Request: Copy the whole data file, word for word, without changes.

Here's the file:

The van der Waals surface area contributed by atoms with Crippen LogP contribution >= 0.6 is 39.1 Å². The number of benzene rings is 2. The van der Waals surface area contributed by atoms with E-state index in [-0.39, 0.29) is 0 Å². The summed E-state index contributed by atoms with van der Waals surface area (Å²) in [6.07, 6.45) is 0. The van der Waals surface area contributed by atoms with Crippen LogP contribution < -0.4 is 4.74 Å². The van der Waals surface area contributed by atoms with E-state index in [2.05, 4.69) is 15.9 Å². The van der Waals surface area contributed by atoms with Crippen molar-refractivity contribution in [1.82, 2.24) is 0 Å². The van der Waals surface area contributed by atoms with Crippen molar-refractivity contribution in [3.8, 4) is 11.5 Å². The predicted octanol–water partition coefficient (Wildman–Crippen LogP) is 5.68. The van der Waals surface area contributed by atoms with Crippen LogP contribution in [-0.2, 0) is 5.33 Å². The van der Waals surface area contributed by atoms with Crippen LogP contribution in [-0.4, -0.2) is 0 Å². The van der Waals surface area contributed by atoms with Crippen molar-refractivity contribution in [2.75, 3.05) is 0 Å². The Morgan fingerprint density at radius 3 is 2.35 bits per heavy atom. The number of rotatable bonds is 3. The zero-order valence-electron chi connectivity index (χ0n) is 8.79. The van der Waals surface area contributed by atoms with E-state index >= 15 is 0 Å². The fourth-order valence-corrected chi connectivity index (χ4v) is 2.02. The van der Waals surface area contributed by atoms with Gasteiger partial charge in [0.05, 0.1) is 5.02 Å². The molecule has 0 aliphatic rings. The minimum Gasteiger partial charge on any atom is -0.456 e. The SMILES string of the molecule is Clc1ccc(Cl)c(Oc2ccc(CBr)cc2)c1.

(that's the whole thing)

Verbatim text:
The van der Waals surface area contributed by atoms with Crippen LogP contribution >= 0.6 is 39.1 Å². The number of benzene rings is 2. The van der Waals surface area contributed by atoms with E-state index in [-0.39, 0.29) is 0 Å². The summed E-state index contributed by atoms with van der Waals surface area (Å²) in [6.07, 6.45) is 0. The van der Waals surface area contributed by atoms with Crippen LogP contribution < -0.4 is 4.74 Å². The van der Waals surface area contributed by atoms with E-state index in [2.05, 4.69) is 15.9 Å². The van der Waals surface area contributed by atoms with Crippen molar-refractivity contribution in [1.82, 2.24) is 0 Å². The van der Waals surface area contributed by atoms with Crippen molar-refractivity contribution in [3.8, 4) is 11.5 Å². The predicted octanol–water partition coefficient (Wildman–Crippen LogP) is 5.68. The van der Waals surface area contributed by atoms with Crippen LogP contribution in [-0.2, 0) is 5.33 Å². The van der Waals surface area contributed by atoms with Crippen LogP contribution in [-0.4, -0.2) is 0 Å². The van der Waals surface area contributed by atoms with Crippen molar-refractivity contribution in [2.75, 3.05) is 0 Å². The Morgan fingerprint density at radius 3 is 2.35 bits per heavy atom. The number of rotatable bonds is 3. The zero-order valence-electron chi connectivity index (χ0n) is 8.79. The van der Waals surface area contributed by atoms with E-state index >= 15 is 0 Å². The fourth-order valence-corrected chi connectivity index (χ4v) is 2.02. The van der Waals surface area contributed by atoms with Gasteiger partial charge in [0.05, 0.1) is 5.02 Å². The molecule has 0 aliphatic rings. The minimum Gasteiger partial charge on any atom is -0.456 e. The SMILES string of the molecule is Clc1ccc(Cl)c(Oc2ccc(CBr)cc2)c1.